The Voyage of Saint Brendan: 14th century, Middle English, British Museum, Corpus Christi College, Cambridge.
The ship comes eventually into a mist and sails on until the air clears and they find themselves on the shores of Paradise.
þe ueorþe day hy seie an ile · al by souþe an hei · Sein Brandan sight sore · þo he þis ile isey... – On the fourth day they saw an isle, looming above the horizon to the south. Saint Brendan sighed terribly when he saw this isle...
'It is an island where a monk lives who is sustained solely on the food that an otter can catch,' said Quintin. 'They have already been to an Isle of Sheep, an Isle of Birds, and landed on the back of a great whale. They encounter an Isle of Monks, and discover that they have to go round and round again, to the Isle of Sheep, the Isle of Birds, the onto the back of the great whale again. Round and round.'
It shows how traditional ideas were incorporated into Christian ideolgy and given a Catholic gloss,' said Miranda. 'Like natural springs and revered trees becoming the places where saints performed their miracles. When Bran goes on a voyage with all his crew, in an ancient Irish tale, he sails past a number of islands before finally coming ashore on an Island of Women. Then after a year in this paradise, they return to Ireland and find that hundreds of years have elapsed since they set out – rather as Oisin does, when he returns from the Land of Youth in another Irish myth. When Maeldun goes on a similar voyage, in another ancient Irish tale, he finds, just like Bran, an archipelago of hundreds of islands, islands of giants and islands of birds and horses and cattle and magic apples, and an eagle that is restored to youth in a lake.’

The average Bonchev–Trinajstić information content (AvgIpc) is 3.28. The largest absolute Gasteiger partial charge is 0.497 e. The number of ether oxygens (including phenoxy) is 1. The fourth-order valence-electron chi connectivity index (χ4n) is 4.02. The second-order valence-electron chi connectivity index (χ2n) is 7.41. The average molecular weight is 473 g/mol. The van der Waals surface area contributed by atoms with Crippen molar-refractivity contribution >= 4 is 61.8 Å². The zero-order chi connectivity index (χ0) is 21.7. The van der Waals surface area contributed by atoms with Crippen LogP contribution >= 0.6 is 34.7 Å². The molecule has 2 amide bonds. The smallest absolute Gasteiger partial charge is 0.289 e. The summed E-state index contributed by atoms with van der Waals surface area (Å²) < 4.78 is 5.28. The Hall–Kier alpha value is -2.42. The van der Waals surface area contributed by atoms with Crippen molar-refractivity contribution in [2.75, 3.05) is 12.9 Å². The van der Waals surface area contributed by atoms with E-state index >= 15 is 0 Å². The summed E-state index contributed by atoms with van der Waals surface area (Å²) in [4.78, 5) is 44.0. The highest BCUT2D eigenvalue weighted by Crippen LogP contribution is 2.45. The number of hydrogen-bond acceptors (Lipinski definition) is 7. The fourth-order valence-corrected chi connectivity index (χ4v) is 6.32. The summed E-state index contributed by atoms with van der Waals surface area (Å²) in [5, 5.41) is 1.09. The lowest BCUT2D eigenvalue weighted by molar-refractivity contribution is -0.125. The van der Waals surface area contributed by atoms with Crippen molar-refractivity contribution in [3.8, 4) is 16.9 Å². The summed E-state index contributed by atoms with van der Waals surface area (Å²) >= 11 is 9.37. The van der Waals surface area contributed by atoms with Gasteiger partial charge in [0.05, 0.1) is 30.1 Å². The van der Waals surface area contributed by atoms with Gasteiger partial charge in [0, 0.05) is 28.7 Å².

'A voyage like that of Odysseus then,' said Quintin.
'Exactly,' agreed Miranda. 'And Maeldun's journey started with a violent, life-threatening, ship-wreaking storm, just like Odysseus’s.'
'So do you see what Celtic Christianity did to the voyage of Bran? It took his name, changed it to Brandan, which became Brendan, and sent him on a voyage to the Christian Paradise via a round of journeys that purposefully bore a strong resemblance to the old tales. So we still have a record of these old tales! In Celtic saints' lives! Brendan sails from an island of sheep to the back of a whale, then to an island of birds and on to an island of humans, then back again to the island of birds and the whale and the humans and round and round again, visiting an island where a man is sustained only by the food that an otter can catch, and then the ship comes eventually into a mist and sails on until the air clears and they find themselves on the shores of Paradise. As though in confirmation, really.'
'Confirmation of what?'
'That this sea is meant as a journey into the afterlife. That if you reinstate the metaphor, if you focus on the bits of the story that were retained because it was a policy that the Christian Church should absorb and embrace pagan traditions wherever possible – hence wishing-wells and springs dedicated to Christian saints – then the pagans must have believed that human beings will be reincarnated as animals, as Plato confirms at the end of the Republic.'